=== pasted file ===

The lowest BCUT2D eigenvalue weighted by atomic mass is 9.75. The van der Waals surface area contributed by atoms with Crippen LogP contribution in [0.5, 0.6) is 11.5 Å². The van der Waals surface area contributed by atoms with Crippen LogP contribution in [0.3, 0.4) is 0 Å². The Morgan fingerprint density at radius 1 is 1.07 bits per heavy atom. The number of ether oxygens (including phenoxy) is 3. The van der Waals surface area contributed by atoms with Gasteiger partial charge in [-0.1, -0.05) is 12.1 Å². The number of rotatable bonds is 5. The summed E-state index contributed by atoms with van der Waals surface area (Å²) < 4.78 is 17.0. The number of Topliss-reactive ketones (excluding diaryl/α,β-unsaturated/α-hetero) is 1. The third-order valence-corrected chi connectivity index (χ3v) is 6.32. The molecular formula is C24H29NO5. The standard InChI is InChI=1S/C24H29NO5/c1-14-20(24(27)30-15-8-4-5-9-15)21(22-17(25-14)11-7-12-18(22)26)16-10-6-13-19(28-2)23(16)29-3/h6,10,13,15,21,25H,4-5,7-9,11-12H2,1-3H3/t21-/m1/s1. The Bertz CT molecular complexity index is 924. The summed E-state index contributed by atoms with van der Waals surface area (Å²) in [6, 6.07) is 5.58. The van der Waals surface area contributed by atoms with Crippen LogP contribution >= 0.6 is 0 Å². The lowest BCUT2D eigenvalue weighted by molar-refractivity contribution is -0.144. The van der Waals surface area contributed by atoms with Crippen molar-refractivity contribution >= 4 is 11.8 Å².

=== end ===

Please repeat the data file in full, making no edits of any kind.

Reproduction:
The lowest BCUT2D eigenvalue weighted by atomic mass is 9.75. The van der Waals surface area contributed by atoms with Crippen LogP contribution in [0.5, 0.6) is 11.5 Å². The van der Waals surface area contributed by atoms with Crippen LogP contribution in [0.3, 0.4) is 0 Å². The Morgan fingerprint density at radius 1 is 1.07 bits per heavy atom. The number of ether oxygens (including phenoxy) is 3. The van der Waals surface area contributed by atoms with Gasteiger partial charge in [-0.1, -0.05) is 12.1 Å². The number of rotatable bonds is 5. The summed E-state index contributed by atoms with van der Waals surface area (Å²) < 4.78 is 17.0. The number of Topliss-reactive ketones (excluding diaryl/α,β-unsaturated/α-hetero) is 1. The third-order valence-corrected chi connectivity index (χ3v) is 6.32. The molecular formula is C24H29NO5. The standard InChI is InChI=1S/C24H29NO5/c1-14-20(24(27)30-15-8-4-5-9-15)21(22-17(25-14)11-7-12-18(22)26)16-10-6-13-19(28-2)23(16)29-3/h6,10,13,15,21,25H,4-5,7-9,11-12H2,1-3H3/t21-/m1/s1. The Bertz CT molecular complexity index is 924. The summed E-state index contributed by atoms with van der Waals surface area (Å²) in [6, 6.07) is 5.58. The van der Waals surface area contributed by atoms with Crippen LogP contribution >= 0.6 is 0 Å². The lowest BCUT2D eigenvalue weighted by molar-refractivity contribution is -0.144. The van der Waals surface area contributed by atoms with Crippen molar-refractivity contribution >= 4 is 11.8 Å².